If you’re snacking to keep your energy up, hunger down and blood sugar steady (a smart thing to do), there’s good news. Turns out your body can feel just as satisfied with five to 10 times fewer snacking calories than you might be nibbling now. And the study that revealed all this used apple pie and potato chips, as well as chocolate — not quite the perfect nosh. But if you combine that news with our suggestions for energy-boosting, heart-loving, wrinkle-preventing snacks, you’ll see your mind and body get sharper and stronger.
• Enjoy high protein snacks such as a cup of fat-free, no-sugar-added, plain Greek yogurt and six walnut halves; 3 ounces of grilled chicken breast (no skin); a hard-boiled egg; or 1 tablespoon of peanut butter on a celery stick.
• Try high-fiber foods like an apple or a bowl of 100 percent whole-grain cereal with 3 ounces of skim or almond milk topped with a banana to feel full longer.
You’ll lose the calories and gain the energy you’re looking for from your between-meal snacks.
How generosity is life-extending
Generosity is an essential nutrient. It fuels the body with good energy and strengthens not just relationships, but the heart, immune system and your desire to be good to yourself, too.
How does generosity benefit the giver? It provides an emotional and physiological buffer against harmful stress triggered by job loss, financial troubles or the death of a loved one, for example. Chronically elevated stress hormones, such as cortisol, raise blood pressure and blood sugar, which may damage blood vessels. They also weaken your immune system and damage neural connections, clouding your memory and judgment. Generosity cools down your mood and body-wide inflammation.
Want to reap the personal benefits of generosity? Start by being more generous to yourself: Set aside 10 minutes a day to meditate; it decreases stress and opens you up to new possibilities in your life. Also, start a walking program with a buddy — you can help each other reach 10,000 steps daily. Then decide to perform a simple act of generosity: Make time to help a neighbor, friend or family member with a daily challenge. It can be as simple as running an errand, cooking a meal, housecleaning or providing transportation or child care. If done frequently, you’ll feel stress dissolve and your resolve to live a more generous and healthier life come into focus.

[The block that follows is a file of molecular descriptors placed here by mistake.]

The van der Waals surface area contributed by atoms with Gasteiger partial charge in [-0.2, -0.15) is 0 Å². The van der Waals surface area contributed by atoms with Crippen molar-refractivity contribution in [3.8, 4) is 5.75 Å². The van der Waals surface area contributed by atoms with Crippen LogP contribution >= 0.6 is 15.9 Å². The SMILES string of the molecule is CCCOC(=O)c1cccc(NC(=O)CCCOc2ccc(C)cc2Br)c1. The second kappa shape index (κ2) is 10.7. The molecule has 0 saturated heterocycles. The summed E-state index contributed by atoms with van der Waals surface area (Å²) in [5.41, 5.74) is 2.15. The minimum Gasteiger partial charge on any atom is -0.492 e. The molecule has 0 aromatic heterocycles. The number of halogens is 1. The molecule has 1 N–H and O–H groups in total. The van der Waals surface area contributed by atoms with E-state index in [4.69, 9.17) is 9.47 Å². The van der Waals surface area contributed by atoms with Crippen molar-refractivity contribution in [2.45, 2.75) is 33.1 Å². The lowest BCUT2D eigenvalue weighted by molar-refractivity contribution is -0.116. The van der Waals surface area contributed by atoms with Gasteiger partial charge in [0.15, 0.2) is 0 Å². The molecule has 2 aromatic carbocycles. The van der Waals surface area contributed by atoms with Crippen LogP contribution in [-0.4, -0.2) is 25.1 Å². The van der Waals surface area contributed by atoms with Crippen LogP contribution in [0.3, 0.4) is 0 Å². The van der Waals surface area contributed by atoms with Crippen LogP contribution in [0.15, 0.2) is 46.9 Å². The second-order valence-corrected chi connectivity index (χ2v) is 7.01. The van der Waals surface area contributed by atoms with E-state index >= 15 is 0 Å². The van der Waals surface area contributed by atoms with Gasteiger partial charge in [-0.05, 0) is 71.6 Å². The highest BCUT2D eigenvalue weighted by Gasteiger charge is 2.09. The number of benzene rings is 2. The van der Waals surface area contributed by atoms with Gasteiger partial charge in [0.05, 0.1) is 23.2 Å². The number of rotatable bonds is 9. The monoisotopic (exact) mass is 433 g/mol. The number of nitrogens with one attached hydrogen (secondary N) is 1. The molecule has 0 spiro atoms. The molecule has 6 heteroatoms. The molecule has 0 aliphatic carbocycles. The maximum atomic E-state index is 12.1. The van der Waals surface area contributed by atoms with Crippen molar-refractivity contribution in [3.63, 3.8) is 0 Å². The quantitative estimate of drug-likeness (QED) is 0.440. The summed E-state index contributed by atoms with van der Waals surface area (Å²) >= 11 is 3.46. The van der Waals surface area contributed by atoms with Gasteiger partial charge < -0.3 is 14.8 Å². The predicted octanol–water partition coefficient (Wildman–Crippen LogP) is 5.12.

Breakfast boosts kids’ brain power
Breakfast can have magical powers if you stack up 100 percent whole grains and lean protein. New research shows that eating breakfast every day improves your child’s verbal skills, increases the ability to get assignments done and boosts overall IQ by almost five points. It helps prevent diabetes and reduces the risk of — get this — lead poisoning.
If it’s tough to get your child to eat a healthy breakfast, try these morning menu tricks:
• Offer a make-your-own smoothie: Set out fresh or frozen strawberries, blueberries, blackberries, mangoes and bananas, plus canned pineapple or (our favorite) green veggies. Blend with a dash of milk or fresh juice and ice.
• Make 100 percent whole-grain pancakes or steel-cut oatmeal. Tip: Instead of a breakfast smoothie, blend up some fresh fruit and spread on the pancakes or cereal in place of syrup or sugar.
• Always offer some protein and healthy fats; try peanut butter on 100 percent whole-grain toast or ground flaxseed in the smoothie or hot cereal. It helps control midmorning hunger and gets your young scholar to a healthy lunchtime.
Mehmet Oz, M.D., is host of “The Dr. Oz Show,” and Mike Roizen, M.D., is chief medical officer at the Cleveland Clinic Wellness Institute.